Republican senators have dismissed the second impeachment of former President Trump as a spasm of unconstitutional political showmanship from Democrats.
But many of them cast a vote in the opposite direction during another impeachment two decades ago, over a matter of sex and lies. About exactly as many, it turns out, as would be needed to secure Trump’s conviction.
Twelve sitting GOP senators voted against former President Bill Clinton during his 1998 impeachment proceedings for lying under oath about his affair with a White House intern. If you added them to the 55 senators, including five Republicans, who last week voted to allow Trump’s second impeachment trial to proceed, signaling an openness to also convicting him, you’d get 67 votes—the two-thirds threshold necessary for a final guilty verdict.
Of course, Republicans who railed against Clinton are unlikely to bail on Trump. Most observers expect Trump will be acquitted with a comfortable margin, in a vote as early as this weekend that will prove Trump’s enduring dominance over Republican politics.
Trump mega-fan Senator Lindsey Graham of South Carolina said Wednesday night that the hours of blood-curdling footage rolled out by House impeachment managers at this week’s trial haven’t influenced his GOP colleagues. Never mind they watched images of themselves fleeing from a mob as it ransacked the Capitol Building.
“The 'Not Guilty' vote is growing after today,” Graham tweeted on Wednesday evening, following an afternoon of hair-raising videos of the January 6 riot. “I think most Republicans found the presentation by the House Managers offensive and absurd.”
Yet Graham and his Republican colleagues took a decidedly different view of the evidence against Clinton. In 1998, Graham served as a House manager in Clinton’s Senate trial. At that time, he defined the term “high crime,” which the Constitution holds out vaguely as one requirement for an impeachable offense, as “when you start using your office and you’re acting in a way that hurts people.”
“I have lost tons of sleep thinking he [Clinton] may get away with what he did,” Graham said at the time. “Impeachment is not about punishment. Impeachment is about cleansing the office. Impeachment is about restoring honor and integrity to the office.”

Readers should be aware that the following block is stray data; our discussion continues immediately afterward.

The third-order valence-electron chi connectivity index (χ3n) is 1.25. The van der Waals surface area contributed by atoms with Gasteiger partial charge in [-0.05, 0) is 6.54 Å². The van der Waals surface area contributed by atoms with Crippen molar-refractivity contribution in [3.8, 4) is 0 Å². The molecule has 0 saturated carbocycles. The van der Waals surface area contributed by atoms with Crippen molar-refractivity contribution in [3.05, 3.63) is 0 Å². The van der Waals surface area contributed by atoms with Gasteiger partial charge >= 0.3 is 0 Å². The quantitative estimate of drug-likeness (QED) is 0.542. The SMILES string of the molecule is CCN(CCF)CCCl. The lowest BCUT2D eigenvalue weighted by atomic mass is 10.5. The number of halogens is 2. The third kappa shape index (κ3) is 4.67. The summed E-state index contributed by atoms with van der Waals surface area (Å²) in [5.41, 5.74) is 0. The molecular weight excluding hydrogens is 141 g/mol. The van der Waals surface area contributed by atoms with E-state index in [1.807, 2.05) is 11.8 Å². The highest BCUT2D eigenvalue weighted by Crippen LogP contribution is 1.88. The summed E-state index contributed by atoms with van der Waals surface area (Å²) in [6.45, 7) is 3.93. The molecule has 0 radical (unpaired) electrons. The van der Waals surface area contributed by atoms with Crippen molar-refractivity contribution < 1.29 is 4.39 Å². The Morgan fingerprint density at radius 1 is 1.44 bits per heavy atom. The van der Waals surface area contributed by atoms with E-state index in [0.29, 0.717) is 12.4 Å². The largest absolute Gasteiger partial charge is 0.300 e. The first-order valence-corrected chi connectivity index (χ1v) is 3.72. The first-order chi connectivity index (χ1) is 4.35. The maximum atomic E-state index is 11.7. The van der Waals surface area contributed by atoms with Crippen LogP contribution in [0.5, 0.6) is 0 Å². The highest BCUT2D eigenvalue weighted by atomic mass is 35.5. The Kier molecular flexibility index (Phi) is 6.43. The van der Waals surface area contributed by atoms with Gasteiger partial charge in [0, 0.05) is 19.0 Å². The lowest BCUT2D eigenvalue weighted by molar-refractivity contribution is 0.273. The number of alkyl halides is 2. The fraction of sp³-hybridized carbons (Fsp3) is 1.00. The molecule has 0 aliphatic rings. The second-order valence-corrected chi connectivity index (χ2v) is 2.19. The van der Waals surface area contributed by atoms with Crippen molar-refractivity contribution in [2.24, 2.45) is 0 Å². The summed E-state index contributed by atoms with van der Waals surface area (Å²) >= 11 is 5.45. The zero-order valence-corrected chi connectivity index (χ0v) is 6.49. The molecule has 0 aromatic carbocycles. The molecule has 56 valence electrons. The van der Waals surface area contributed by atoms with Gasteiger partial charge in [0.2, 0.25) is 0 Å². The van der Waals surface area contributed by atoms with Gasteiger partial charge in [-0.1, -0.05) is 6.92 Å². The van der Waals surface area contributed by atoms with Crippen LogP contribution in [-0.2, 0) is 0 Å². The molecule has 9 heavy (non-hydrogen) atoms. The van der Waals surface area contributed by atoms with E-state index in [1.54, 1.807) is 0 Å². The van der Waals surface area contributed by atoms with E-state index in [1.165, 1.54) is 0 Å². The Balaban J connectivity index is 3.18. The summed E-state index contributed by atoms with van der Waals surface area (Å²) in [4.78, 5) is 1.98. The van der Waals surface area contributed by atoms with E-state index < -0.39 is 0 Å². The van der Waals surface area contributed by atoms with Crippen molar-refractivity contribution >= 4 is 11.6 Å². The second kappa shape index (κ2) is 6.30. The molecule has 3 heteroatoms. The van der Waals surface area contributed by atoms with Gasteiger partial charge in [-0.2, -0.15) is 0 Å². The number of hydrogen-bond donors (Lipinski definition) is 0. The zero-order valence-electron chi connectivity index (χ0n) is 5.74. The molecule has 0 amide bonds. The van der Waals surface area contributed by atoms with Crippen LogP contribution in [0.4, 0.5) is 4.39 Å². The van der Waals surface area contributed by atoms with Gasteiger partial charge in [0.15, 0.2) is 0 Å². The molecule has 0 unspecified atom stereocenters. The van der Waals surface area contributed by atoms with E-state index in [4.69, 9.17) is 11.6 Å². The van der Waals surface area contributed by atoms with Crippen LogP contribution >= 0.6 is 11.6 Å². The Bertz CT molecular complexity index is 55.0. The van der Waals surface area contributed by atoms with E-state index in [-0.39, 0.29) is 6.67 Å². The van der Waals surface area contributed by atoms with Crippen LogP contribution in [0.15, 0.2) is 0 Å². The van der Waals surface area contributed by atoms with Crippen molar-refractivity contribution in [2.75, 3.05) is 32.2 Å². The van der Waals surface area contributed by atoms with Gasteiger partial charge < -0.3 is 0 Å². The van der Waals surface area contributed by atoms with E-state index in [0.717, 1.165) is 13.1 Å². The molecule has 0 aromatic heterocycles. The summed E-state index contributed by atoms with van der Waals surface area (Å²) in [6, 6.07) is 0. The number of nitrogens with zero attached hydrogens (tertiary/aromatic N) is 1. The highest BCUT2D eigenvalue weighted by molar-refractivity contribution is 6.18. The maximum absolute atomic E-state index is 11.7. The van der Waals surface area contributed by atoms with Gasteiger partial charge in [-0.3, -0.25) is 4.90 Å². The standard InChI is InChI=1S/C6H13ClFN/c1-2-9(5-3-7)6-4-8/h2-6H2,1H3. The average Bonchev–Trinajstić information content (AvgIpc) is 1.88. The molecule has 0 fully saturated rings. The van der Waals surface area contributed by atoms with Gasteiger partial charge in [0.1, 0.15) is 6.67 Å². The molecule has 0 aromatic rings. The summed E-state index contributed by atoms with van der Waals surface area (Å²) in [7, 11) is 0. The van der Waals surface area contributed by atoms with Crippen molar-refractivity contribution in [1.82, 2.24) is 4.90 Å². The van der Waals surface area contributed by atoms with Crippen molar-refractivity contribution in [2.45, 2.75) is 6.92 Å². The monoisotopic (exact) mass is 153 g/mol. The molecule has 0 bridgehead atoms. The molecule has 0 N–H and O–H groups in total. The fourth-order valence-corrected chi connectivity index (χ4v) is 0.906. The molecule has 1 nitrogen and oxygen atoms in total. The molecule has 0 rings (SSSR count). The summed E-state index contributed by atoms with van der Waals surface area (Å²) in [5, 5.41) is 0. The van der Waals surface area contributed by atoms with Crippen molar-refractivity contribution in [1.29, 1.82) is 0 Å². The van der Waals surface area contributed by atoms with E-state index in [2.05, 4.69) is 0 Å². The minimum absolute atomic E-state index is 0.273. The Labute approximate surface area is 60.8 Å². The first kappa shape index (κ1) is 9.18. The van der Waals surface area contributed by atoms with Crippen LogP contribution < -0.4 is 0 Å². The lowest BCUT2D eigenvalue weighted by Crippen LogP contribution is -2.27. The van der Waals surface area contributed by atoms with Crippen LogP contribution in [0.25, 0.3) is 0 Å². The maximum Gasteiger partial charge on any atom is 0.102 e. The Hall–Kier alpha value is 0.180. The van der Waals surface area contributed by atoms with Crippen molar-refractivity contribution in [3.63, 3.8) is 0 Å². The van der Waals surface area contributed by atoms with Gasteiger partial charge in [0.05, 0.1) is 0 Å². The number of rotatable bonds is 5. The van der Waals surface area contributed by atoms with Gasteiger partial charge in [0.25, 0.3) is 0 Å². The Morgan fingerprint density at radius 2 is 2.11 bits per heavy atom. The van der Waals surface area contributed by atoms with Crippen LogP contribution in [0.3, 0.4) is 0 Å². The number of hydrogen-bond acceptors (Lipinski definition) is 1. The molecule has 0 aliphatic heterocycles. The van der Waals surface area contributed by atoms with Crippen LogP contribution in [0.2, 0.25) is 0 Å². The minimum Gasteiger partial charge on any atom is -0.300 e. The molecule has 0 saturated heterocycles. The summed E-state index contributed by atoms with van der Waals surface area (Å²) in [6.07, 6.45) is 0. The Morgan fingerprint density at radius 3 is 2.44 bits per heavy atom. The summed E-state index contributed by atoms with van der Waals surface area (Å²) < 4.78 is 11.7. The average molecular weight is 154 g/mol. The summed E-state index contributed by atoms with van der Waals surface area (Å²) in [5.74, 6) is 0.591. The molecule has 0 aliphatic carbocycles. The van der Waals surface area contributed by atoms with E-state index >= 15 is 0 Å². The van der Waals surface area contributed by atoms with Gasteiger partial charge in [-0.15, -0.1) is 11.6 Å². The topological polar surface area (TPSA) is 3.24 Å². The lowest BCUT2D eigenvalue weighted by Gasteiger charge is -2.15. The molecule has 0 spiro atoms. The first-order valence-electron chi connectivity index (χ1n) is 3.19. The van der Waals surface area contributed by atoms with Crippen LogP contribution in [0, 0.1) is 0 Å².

Now, Graham and other Republicans argue that whatever Trump did, he should get off on a technicality. They say his impeachment trial shouldn’t be valid because Trump has already stepped down from the presidency—even though GOP Senate leadership delayed the start of the trial until after Trump left office.
Bill Clinton, of course, wasn’t just impeached for getting a blowjob. He lied under oath about his affair with 22-year-old intern Monica Lewinsky, a liaison that would ultimately subject her to a lifetime of tumultuous public controversy and years of relentless bullying and ridicule.
Still, Graham is hardly the only Republican senator whose tone has shifted when the conversation moved on from one president who lied about sex to another whose supporters sack the Capitol in a siege that killed five people.
Senate Minority Leader Mitch McConnell voted “guilty” on the two impeachment articles against Clinton, perjury and obstruction of justice.
“Our nation is indeed at a crossroads,” McConnell declared 20 years ago. “Will we pursue the search for truth or will we dodge, weave, and evade the truth?”
Those who voted to impeach Clinton when they were members of the House include:
—Sen. Roy Blunt of Missouri
—Sen. Richard Burr of North Carolina
—Sen. Rob Portman of Ohio
—Sen. John Thune of South Dakota
—Sen. Mike Crapo of Idaho
—Sen. Patty Moran of Kansas
—Sen. Roger Wicker of Mississippi
Others, like McConnell, were senators when Clinton’s impeachment came up for trial, and voted to convict:
—Sen. Chuck Grassley of Iowa
—Sen. James Inhofe of Oklahoma
—Sen. Richard Shelby of Alabama
Sen Shelby, however delivered a mixed verdict: not guilty on perjury, guilty on obstruction.
Former President Clinton’s wife, Hillary Clinton, took note of the discrepancy on Twitter.
“If Senate Republicans fail to convict Donald Trump, it won't be because the facts were with him or his lawyers mounted a competent defense,” she wrote. “It will be because the jury includes his co-conspirators.”